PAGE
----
Stop-start technology automatically shifts the car into neutral to turn off the engine. Then when the driver lifts off the brake pedal, the starter motor re-engages the engine and the drivetrain shifts back into drive. “The whole process can take nearly a second,” according to the Automotive News’ story, which quoted Kentaro Yokoo, chief engineer of the hybrid drivetrain in Honda’s Fit.
It’s important to note, however, that hybrid/electric assist vehicles experience almost no delay in power from a stop, due to the instant availability of power from the traction battery to the electric motors.
On the other hand, non-hybrids must rely on a run-of-the-mill starter motor, which is usually too weak for a seamless reboot. That results in that slight partial-second delay in gasoline cars. One solution is to increase the size of the starter motor. But this would add weight and cost.
Whether a split second is a lag that can be eventually tolerated by drivers might all depend on consumer education and a better man-machine interface that informs the driver of stop-start activities.
Either way, to keep drivers happy with stop-start vehicle, “the process must be seamless,” reported Navigant Research, while “it must not have any measurable effect on performance.”
TI’s Smith pointed out, “When the system cuts off the engine, it needs to be smart enough to keep on the things that need to stay on,” instead of shutting down everything.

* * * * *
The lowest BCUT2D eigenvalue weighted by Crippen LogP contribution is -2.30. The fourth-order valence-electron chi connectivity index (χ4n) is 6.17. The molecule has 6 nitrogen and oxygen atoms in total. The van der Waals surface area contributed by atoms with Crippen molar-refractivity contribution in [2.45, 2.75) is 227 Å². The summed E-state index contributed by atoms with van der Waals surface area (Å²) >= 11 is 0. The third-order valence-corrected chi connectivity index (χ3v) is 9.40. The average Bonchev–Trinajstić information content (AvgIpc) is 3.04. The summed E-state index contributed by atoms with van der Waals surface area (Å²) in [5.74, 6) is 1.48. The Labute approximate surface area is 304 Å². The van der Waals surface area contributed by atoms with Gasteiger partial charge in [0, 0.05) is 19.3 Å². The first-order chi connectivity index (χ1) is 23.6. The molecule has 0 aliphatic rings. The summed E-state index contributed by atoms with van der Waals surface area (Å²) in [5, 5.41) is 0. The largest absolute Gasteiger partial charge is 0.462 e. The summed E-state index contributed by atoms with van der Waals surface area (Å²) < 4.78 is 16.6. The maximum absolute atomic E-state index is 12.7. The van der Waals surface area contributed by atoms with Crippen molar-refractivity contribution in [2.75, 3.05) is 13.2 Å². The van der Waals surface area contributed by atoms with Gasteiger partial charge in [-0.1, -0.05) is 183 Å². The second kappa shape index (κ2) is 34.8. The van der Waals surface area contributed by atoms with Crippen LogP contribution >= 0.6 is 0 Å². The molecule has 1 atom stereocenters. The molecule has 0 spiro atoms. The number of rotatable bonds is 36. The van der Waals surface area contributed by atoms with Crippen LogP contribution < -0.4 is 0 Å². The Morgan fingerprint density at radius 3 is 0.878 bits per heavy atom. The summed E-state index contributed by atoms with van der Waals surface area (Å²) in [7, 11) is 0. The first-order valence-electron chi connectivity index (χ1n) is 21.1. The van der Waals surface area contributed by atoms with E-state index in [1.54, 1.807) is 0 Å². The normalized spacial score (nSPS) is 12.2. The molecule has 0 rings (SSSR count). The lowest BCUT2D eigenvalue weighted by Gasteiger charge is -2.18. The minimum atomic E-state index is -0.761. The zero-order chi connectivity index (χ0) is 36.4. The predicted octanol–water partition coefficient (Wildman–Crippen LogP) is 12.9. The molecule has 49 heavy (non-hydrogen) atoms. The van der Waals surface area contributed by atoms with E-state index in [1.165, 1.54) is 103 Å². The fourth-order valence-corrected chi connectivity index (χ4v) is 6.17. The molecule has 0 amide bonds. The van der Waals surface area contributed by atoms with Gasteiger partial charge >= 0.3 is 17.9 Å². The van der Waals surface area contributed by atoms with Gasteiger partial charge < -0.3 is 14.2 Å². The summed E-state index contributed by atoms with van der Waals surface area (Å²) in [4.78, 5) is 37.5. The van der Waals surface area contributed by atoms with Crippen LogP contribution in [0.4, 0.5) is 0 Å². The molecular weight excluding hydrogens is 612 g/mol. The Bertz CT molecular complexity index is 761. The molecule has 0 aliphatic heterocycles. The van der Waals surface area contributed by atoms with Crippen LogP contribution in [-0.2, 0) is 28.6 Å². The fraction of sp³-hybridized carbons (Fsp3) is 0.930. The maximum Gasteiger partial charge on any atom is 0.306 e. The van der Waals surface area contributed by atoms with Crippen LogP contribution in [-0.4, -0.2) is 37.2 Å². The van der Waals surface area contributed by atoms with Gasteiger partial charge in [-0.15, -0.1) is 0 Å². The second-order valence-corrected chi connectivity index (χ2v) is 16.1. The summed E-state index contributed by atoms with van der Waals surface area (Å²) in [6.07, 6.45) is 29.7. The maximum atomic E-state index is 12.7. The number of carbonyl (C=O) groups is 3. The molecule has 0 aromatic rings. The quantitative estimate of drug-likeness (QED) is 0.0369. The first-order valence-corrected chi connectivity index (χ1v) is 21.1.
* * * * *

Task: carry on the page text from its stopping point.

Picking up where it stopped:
Previously, in some stop-start vehicles, consumers complained the loss of air conditioning during engine-off time. “It’s important to keep things like radio, heater, lighting system, power window on, during engine-off time,” Smith said. In sum, “automakers need to think differently -- in terms of how they power their entire automobile system,” she added.
Chip vendors also face an extra challenge in the stop-start application. Every time the system turns the engine on, “there is a large power surge,” explained Smith, “generating a lot of voltage noise.” That’s when the ability to protect the rest of the power components in a car becomes crucial, she noted.
Regardless of the challenges, stop-start vehicles are something the automotive industry can’t afford to ignore, as carmakers face aggressive fuel economy and emissions regulations in North America, Western Europe, and Asia Pacific.
Looming large is the CAFE standard of 54.5mpg by 2025. In 2011, President Obama announced an agreement with thirteen large automakers to increase fuel economy to 54.5 miles per gallon for cars and light-duty trucks by model year 2025.
So, you might ask how big a fuel saving benefit the various stop-start systems bring.
According to the SAE report, a belt starter generator version provides a fuel savings today “between five percent and six percent on the NEDC (New European Driving Cycle).” The NEDC is a driving cycle designed to assess the emission levels of car engines and fuel economy in passenger cars (excluding light trucks and commercial vehicles).
If five percent fuel saving in every stop-start vehicle is true, it’s nothing to sneer at. I’ll look for it in my next car (and skip the undercoating). What about you?